The government hopes to raise about $2,660 million from state asset sales in 1994, according to Tezcan Yaramanci, head of the Public Participation Administration (KOI). Next year it hopes to raise $18,030 million.
The government is hoping privatisation will ease its chronic budgetary difficulties, which were behind a run on foreign exchange starting in mid-January (see box).
When a new bill becomes law, the KOI will be given wide powers of privatisation, enabling it to accelerate the programme markedly. Over the previous decade only about $900 million was raised from asset sales, Yaramanci said, announcing the privatisation programme’s medium-term targets on 10 February (MEED 18:2:94).
Recently, the programme’s key deal, the sale of the telecommunications division of the posts, telegraphs and telephones (PTT) administration has been held up by the constitutional court. However, Yaramanci says that a deal valued at about $3,000 million will be clinched soon for the issue of PTT bonds. The bonds would be convertible into equity at the end of their term. The government has also been considering the issue of bonds in other state economic enterprises (SEEs) to get around the court restrictions. Yaramanci says that the state can no longer afford the huge investment required to keep the PTT competitive.
The next major deal will be the sale of state equity in the leading car maker, Fiat licensee Tofas, and its distributor, Tofas Oto, which is expected to raise about $500 million in March. This sale on the domestic and international markets is being placed by two consortia, Schroders in association with the local Interbank, and Lehman Brothers with the local Finansbank. The KOI will also dispose of the state’s share in the giant Eregli Iron & Steelworks (Erdemir) in the first half of 1994. A mandate to handle the sale is being negotiated by the KOI with Credit Suisse First Boston at the conclusion of a five-stage privatisation study.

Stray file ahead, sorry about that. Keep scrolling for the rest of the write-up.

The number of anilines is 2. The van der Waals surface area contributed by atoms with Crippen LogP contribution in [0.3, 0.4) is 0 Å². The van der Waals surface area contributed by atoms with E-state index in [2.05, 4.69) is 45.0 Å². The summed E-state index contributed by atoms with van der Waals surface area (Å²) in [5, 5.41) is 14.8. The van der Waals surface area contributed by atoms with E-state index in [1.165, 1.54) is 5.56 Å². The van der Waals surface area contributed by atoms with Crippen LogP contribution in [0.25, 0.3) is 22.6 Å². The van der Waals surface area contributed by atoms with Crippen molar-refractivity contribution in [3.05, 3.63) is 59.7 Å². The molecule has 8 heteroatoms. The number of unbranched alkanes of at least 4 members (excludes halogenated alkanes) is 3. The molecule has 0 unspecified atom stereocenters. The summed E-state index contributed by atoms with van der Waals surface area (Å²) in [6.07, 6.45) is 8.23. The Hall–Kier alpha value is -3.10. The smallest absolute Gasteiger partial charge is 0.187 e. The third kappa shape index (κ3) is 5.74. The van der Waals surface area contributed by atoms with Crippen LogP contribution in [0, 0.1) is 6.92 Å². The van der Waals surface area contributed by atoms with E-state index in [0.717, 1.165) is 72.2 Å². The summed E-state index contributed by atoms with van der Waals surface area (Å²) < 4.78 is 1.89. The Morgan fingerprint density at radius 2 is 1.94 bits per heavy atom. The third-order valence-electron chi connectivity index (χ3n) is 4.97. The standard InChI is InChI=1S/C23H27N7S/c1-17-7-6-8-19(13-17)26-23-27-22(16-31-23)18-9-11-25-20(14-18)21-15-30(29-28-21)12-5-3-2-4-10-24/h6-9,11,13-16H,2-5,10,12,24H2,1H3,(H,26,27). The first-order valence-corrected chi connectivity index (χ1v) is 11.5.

The government has made loss-making firms its top priority for privatisation, Yaramanci says. Strategically unimportant firms, those requiring heavy investments and firms working in competitive environments will also be the first to go. In response, critics claim that the government is concentrating on selling off its most profitable operations first, leaving itself saddled with losers.
Other enterprises slated for privatisation by Yaramanci are state banks, insurance firms, coal mines and Turkish Electricity Board (TEK) production units, along with around 200 minority participations in leading private- sector companies. A consortium led by The Chase Manhattan Bank holds a mandate to offer equity in the Turkish Petroleum Refineries Corporation (TUPRAS) and refined products distributor Petrol Ofisi by the end of 1994. Feasibility studies will also start into the sale of state flag-carrier Turk Hava Yollari (THY – Turkish Airlines). It is hoped that this sale will also be completed by the end of the year.
Yaramanci says that at the top of his agenda for a smooth privatisation programme are the development of alternative methods of disposal such as leasing or management buy-outs; the setting of realistic sale prices; and the prevention of monopolies. Social security provisions are also a top priority. He plans to set up an indemnity package for redundant workers until a state unemployment benefit system is worked out.